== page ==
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Posted by Bill Page on

May 25, 2018. 

I originally posted this to my personal FB page on Friday April 13...9 days after I had a heart attack.  It's now Friday May 25 and I'm finding time to post this story to my The Buoy Guy blog.  I'm posting it here too because many friends who read have indicated it prompted them to look closely at their own health.  So, if I post it here, more people may be positively impacted and that's why I wrote it.  

Take Care of Yourself! 

Buoy Bill


I’ve taken some time before posting this to consider the pros and cons of doing so. I decided the potential that knowing this story may save a life outweighs my interest in keeping it private. I hope it helps you or someone you know avoid what I just went through, or worse!

1. Listen to your doctor.
2. Avoid saturated fat.
3. Know the signs of a heart attack.
4. Realize the signs may not be a perfect match to your symptoms.
5. Better safe than sorry – seconds count – get to the hospital.
6. Call an ambulance!
7. Don’t worry about the money.
8. If you’re making a big change, get checked before you start.
9. Make time to take care of yourself. If you’re gone, who will take care of them?
10. If you have high cholesterol, don't eat loaded baked potatoes.
11. Be aware that you may be in denial that you are having a heart attack!

On Wednesday April 4, 2018 at the age of 55, I had a heart attack and am very grateful to be alive and able to tell you about it.

I didn’t believe it could happen to me. For most of my life, I’ve been able to stay fit by staying active. I’ve never loved exercise as a routine and would go on and off running or riding a bike. I’ve always hated the gym. The older I got, the harder it got. In my mind, my go, go, go work ethic and habits were enough to keep me in shape. On top of that, as an entrepreneur and small business owner, I didn’t think I had time for anything more.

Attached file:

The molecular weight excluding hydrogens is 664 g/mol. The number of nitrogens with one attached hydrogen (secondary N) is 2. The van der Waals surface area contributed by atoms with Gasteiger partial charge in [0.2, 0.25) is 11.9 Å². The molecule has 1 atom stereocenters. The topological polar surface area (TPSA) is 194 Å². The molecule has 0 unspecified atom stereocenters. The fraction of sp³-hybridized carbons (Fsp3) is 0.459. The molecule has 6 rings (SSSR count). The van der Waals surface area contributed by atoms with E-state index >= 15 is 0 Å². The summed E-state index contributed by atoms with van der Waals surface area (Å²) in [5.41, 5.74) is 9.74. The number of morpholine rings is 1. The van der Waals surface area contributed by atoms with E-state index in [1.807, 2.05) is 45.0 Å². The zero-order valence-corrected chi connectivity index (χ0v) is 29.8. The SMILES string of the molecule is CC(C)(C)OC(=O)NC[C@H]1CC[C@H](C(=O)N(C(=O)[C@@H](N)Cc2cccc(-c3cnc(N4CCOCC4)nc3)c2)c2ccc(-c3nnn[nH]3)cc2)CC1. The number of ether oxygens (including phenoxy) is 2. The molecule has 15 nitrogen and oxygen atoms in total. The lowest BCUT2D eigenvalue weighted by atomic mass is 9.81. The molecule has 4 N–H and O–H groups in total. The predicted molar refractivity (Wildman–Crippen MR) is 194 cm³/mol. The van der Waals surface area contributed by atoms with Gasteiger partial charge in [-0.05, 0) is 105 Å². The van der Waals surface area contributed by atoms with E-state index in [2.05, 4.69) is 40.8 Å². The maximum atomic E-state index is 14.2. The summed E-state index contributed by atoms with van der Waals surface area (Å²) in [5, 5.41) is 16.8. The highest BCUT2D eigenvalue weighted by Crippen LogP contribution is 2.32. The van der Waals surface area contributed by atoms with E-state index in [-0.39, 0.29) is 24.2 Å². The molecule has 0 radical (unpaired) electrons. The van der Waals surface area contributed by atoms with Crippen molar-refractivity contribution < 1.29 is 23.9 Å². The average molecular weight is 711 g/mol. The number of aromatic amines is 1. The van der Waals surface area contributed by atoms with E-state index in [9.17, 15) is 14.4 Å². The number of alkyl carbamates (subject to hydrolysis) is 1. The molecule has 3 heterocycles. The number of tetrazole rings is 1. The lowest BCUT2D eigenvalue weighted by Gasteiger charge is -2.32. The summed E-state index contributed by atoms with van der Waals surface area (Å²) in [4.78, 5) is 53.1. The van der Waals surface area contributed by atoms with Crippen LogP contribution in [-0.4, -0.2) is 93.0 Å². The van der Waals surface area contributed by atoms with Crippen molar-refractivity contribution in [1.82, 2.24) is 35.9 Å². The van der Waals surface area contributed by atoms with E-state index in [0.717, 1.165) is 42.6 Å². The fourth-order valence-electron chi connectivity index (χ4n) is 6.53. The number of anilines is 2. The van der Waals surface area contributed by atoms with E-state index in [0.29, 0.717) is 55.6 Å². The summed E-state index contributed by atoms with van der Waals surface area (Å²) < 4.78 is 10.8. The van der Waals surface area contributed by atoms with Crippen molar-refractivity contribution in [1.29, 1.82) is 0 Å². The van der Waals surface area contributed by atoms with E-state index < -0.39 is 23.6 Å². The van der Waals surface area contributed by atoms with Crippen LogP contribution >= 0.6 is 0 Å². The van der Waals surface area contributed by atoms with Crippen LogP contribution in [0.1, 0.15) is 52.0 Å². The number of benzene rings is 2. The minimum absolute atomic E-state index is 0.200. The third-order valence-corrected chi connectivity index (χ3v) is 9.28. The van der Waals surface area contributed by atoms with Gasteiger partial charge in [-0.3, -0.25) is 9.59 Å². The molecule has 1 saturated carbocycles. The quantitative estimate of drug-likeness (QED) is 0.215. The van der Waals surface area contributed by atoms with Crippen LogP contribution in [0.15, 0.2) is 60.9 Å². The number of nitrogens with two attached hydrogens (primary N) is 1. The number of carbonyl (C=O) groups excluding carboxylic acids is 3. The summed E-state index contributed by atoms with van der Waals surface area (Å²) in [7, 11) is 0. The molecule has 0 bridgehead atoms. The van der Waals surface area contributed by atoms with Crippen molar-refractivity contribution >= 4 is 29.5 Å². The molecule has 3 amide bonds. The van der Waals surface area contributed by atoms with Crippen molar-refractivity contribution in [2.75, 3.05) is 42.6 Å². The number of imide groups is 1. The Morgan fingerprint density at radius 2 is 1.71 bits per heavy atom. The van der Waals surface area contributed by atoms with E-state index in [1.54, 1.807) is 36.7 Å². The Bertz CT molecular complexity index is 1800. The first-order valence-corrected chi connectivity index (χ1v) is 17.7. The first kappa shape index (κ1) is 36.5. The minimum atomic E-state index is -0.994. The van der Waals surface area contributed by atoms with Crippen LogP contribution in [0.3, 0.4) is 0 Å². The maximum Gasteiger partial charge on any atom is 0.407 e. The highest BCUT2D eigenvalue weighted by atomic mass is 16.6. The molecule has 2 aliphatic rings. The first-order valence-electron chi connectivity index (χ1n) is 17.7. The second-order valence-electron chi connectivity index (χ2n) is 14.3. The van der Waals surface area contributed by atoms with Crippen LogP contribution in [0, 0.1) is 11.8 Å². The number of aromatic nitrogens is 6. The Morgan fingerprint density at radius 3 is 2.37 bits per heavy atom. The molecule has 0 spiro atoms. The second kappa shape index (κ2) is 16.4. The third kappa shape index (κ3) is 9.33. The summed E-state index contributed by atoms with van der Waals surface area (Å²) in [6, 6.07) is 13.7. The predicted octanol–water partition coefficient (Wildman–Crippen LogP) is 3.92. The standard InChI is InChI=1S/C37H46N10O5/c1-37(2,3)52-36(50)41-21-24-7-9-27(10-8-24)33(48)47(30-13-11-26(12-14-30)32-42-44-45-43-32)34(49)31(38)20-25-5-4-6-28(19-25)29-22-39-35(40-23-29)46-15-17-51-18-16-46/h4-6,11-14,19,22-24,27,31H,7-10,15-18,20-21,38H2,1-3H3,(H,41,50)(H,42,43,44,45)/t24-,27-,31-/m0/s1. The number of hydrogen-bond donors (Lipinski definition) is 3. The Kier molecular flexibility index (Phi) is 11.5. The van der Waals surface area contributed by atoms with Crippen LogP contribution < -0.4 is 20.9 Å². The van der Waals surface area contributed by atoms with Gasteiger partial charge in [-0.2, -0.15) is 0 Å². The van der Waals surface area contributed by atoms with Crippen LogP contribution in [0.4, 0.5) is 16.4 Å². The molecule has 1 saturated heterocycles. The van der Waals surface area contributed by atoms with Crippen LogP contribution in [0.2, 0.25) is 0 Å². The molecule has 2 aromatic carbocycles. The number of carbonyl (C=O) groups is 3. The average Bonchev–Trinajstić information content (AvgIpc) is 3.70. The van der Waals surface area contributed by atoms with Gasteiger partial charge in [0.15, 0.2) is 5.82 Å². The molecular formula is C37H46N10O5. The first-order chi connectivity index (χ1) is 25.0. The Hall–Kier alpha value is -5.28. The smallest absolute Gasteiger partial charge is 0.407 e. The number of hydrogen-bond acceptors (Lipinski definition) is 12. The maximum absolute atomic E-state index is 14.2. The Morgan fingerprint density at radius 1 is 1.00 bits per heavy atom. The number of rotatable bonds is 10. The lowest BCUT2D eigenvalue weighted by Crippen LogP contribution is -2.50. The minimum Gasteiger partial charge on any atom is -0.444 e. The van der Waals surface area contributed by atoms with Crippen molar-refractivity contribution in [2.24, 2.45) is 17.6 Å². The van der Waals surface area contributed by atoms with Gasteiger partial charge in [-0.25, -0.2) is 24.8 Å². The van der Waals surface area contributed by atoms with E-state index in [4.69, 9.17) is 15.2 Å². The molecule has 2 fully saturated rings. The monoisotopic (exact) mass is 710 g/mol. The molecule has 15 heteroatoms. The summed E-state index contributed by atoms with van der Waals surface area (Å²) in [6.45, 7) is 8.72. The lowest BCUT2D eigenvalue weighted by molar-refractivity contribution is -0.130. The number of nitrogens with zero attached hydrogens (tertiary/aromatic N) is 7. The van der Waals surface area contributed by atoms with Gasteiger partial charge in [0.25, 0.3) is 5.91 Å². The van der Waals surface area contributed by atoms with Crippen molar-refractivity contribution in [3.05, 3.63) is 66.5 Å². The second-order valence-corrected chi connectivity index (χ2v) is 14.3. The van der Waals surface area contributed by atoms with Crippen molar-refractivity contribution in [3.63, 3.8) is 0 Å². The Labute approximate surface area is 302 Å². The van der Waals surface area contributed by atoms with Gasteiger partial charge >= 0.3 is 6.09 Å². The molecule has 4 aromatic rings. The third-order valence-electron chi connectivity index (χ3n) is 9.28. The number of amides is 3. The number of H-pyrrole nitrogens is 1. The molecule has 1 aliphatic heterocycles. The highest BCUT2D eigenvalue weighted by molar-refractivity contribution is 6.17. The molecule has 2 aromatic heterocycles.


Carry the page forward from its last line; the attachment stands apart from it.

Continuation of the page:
I have high cholesterol. For many years, my PCP warned me about it and told me what to do about it. I was prescribed medication and urged to change my diet but being stubborn and not believing it could happen to me, I took half-measures to address it. I took the medication on and off – sometimes off for years. I paid little attention to the diet…food makes me happy, it’s just food not drugs or alcohol, and besides it wouldn’t happen to me.

This winter was hard for me, very hard. The snow, the cold, the full-time job on top of my business. SAD usually impacts me to a certain extent, but THIS winter seemed like the worst. I worked, I ate bad food, I gained weight. I was tired, a lot. I was depressed. I decided I had to do something to get healthy. I needed endorphins…I wanted to feel good again, I had to exercise. I could do it, I had to do it. I quit drinking going on three years ago and this winter it felt like I was trying to replace the alcohol with food – bad, processed, unhealthy food, and lots of it. I could not go on like this. The longer I waited, the harder it would be. (NOTE – some of the reason this past winter was so hard was likely due to a clogged artery, but I didn’t know it at the time)

I joined a gym. I walked/ran on a treadmill, I started classes for strength and cardio. I lost 4 pounds in the first two weeks. It was all feeling right and going well until the morning of April 4th.

I dropped my son at school and went straight to the gym. I was a half hour early for the 8 am cardio class so I rode a spin bike for 25 minutes before it began. The class seemed very hard but it was new to me, so I thought nothing of it. I was having a hard time keeping up. I felt really out of shape. I paused when I had to and skipped some parts completely to recover. Toward the end of the class I got light headed/faint…I thought I was going to throw up. All normal, I thought. I went outside to get some air, I didn’t throw up. I came back inside and sat down, caught my breath and drank some water. I gathered myself, my stuff and headed home. I thought I’d just overdone it…I didn’t think for a moment, I was having a heart attack.